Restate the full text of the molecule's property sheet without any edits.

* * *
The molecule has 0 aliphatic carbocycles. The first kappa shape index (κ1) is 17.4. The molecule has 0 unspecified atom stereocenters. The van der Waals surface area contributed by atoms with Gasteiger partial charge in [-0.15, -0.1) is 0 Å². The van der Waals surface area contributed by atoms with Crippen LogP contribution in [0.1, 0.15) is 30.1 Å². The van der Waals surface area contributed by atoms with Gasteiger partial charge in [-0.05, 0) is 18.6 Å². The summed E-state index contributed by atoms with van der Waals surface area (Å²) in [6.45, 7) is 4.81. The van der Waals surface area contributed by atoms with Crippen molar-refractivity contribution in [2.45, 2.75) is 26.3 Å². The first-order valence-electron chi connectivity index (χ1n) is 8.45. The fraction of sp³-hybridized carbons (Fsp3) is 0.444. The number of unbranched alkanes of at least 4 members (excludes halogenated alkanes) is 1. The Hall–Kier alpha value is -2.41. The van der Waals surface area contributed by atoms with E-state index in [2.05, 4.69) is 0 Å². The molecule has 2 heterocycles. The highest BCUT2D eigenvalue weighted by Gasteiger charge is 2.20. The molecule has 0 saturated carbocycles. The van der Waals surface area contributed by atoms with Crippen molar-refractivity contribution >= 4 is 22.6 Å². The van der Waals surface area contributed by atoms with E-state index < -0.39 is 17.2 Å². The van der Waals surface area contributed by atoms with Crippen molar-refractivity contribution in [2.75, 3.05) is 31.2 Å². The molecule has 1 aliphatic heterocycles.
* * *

The molecule has 0 aliphatic carbocycles. The first kappa shape index (κ1) is 17.4. The molecule has 0 unspecified atom stereocenters. The van der Waals surface area contributed by atoms with Gasteiger partial charge in [-0.15, -0.1) is 0 Å². The van der Waals surface area contributed by atoms with Crippen LogP contribution in [0.1, 0.15) is 30.1 Å². The van der Waals surface area contributed by atoms with Gasteiger partial charge in [-0.05, 0) is 18.6 Å². The summed E-state index contributed by atoms with van der Waals surface area (Å²) in [6.45, 7) is 4.81. The van der Waals surface area contributed by atoms with Crippen molar-refractivity contribution in [2.45, 2.75) is 26.3 Å². The first-order valence-electron chi connectivity index (χ1n) is 8.45. The fraction of sp³-hybridized carbons (Fsp3) is 0.444. The number of unbranched alkanes of at least 4 members (excludes halogenated alkanes) is 1. The Hall–Kier alpha value is -2.41. The van der Waals surface area contributed by atoms with E-state index in [2.05, 4.69) is 0 Å². The molecule has 2 heterocycles. The highest BCUT2D eigenvalue weighted by Gasteiger charge is 2.20. The molecule has 0 saturated carbocycles. The van der Waals surface area contributed by atoms with Crippen molar-refractivity contribution >= 4 is 22.6 Å². The van der Waals surface area contributed by atoms with E-state index < -0.39 is 17.2 Å². The van der Waals surface area contributed by atoms with Crippen molar-refractivity contribution in [2.75, 3.05) is 31.2 Å². The molecule has 1 aliphatic heterocycles.